Inflatable Ambitions

Comic balloon twister Rob Cole was too weird for showbiz … until he got his own show

“I’m going to come right out and say it,” Rob Cole divulges. “Carrot Top is my hero.”

Like his hero, Cole dreams of headlining his own show on the Strip. But his ambition is hindered by a problem: Cole is too weird for showbiz. See, he is the kind of performer who creates oddball balloon characters as part of a comic act that has no precedent. (Well, maybe the prop comedy of Carrot Top is the closest comparison.) There’s the dog with wheels for hind legs, for example, that is eating out an Asian chick with hooks for hands. There’s Corny The Ear of Corn who has a piece of his own poop attached to him with a corn kernel sticking out from it: “Proving once and for all,” Cole explains as he pulls the balloon from his giant bag, “that even corn can’t digest corn.”

Cole, who is better known as The Balloon Master, came to Vegas in ’97 for a two-week-turned-two-year gig at the now-defunct Showboat. But when he auditioned for a variety show at the Hard Rock Hotel in 2004, his weirdness held him back. “They told me I would never get work doing my act. So far they are pretty much correct,” Cole jokes about an act that consists of releasing garbage bags of giant balloon penises upon the audience.

Let’s Twist Again

If you can’t make it to the Onyx for The Balloon Master Show, here are some other places to catch him and his original balloon characters:

Cha Cha Velour’s Live Burlesque in Las Vegas!, which occurs the last Saturday of every month, features a bevy of beauties talented in the ways of strip teasing. The Balloon Master is not one of them, but he brings the laughs before the gals start swinging. Boomer’s Bar, 3200 W. Sirius Ave., 10 p.m. (doors 9 p.m.), $10, 368-1863.

This is another burlesque party. Presented by Miss Miranda Glamour and Sue Nami Sake, Burly-Q Review is a new venture for Cole, and it takes place the second Thursday of every month. Daddy Mac’s, 2920 N. Green Valley Parkway, Building 6, 11 p.m., free, 272-0913.

If you want shit-talking, comedy and bingo, this is the event for you. Punk Rock Bingo takes place the first Wednesday of every month. Weird prizes, crazy contests and a rowdy audience fill the room. The Balloon Master describes his role like this: “I basically talk a lot of trash and dump balloon sculptures on people. By ‘sculptures,’ I mean dicks.” Double Down Saloon, 4640 Paradise Road, 10 p.m., free, 791-5775.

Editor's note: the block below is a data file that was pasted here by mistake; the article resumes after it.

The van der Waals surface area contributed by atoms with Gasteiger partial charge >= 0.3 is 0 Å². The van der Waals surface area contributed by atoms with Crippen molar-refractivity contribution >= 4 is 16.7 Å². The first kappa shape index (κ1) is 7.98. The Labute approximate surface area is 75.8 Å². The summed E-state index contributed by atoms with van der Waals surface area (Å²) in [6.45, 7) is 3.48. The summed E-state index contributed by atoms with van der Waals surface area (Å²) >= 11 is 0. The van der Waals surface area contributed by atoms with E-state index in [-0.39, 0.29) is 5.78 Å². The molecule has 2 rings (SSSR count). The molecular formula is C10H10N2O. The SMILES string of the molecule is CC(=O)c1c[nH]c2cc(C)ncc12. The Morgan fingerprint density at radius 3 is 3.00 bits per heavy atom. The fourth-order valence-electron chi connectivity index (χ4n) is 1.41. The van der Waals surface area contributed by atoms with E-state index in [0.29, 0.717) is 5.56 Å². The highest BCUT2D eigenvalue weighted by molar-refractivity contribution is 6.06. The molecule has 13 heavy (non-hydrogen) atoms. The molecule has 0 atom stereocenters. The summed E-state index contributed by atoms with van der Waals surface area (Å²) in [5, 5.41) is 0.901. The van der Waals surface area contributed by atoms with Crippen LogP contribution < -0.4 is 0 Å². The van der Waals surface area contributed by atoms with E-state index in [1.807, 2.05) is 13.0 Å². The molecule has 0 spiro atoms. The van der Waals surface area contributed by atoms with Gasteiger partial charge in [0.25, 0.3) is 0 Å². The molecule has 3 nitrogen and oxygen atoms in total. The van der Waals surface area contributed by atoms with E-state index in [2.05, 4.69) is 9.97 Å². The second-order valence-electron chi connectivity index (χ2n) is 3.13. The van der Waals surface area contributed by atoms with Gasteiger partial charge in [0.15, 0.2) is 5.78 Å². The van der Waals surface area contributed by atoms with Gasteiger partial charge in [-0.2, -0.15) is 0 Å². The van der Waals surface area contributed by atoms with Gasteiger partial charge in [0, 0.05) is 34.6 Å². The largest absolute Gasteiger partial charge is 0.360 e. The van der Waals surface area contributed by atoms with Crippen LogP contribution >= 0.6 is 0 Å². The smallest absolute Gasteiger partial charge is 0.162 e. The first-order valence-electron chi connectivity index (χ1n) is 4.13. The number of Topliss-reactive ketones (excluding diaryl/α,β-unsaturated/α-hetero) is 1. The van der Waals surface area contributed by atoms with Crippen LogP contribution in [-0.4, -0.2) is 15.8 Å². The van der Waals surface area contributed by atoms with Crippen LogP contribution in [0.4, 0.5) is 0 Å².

Cole, 38, took the advice of a friend and started performing at open-mic comedy nights. While his act is hilarious, it didn’t fit people’s idea of a proper comedy show. There was a time when a promoter was setting up a gig in California and refused a spot for Cole because “it’s for comics only.”

“I was not really taken seriously as a comic,” he says.

Perhaps it was the giant green cape, his signature accessory?

But, he also didn’t fit in with the balloon-twisting community, a group of craftsmen who take their balloon creations extremely seriously. As Cole explains, “Twisters are the annoying people at restaurants and parties that make crap for your kids for a tip. I did that for 17 years and loved it for about 16 of those years. Twisters must and usually do have a quirky personality, and for the most part are giant nerds, myself included.”

For a while the balloon-twisting community did respect Cole’s twisting accomplishments. Cole, who has been twisting for 20 years, achieved “master twister” status and won competitions. At the Summer Balloon Camp, conducted in Las Vegas annually, he won Best in Show in the No Time Limit competition for “a crazy ass creature with an AR-15 [gun] in front of an American flag and the word ‘hero’ in big letters.” But Cole stopped competing when he noticed that the judges didn’t appreciate the more outrageous elements of his balloon art. For all his skills, the father of six had yet to find a stage to call his own. His day jobs—as an anesthesia tech and “working with mosquitoes, looking for West Nile Virus”—were stable, but he needed a creative outlet.

One day, Cole tackled the now-defunct Jungle Josh’s After the Show variety show at the Harmon Theater and he finally got the respect he had been seeking. “I was the only one out there trying to get them to laugh,” he says of the show’s format. “And it was a blast.” Since then, Cole quit open-mic nights and started focusing on variety shows. He’d message anybody on Facebook who was organizing a strange show and ask for stage time. He’s since worked with burlesque acts, magicians and sideshow freaks.

After three years of building his variety show name, Cole’s wish finally came true. He got his own show, The Balloon Master Show, at the Onyx Theatre. The show features novelty and variety acts, an announcer and comic sidekick, and bits and games that Cole has created. (He’s seeking acrobats to staff a game where, “two dudes balance on each other and the audience throws Wiffle balls at them. The first member to get the dudes to fall wins.”).

“It’s the first time I’ve been able to be completely creative,” Cole says of the July 29 opening night. “I can come up with an idea driving down the freeway, and know I can do it. I don’t have to pitch it or convince somebody else it will be funny.”

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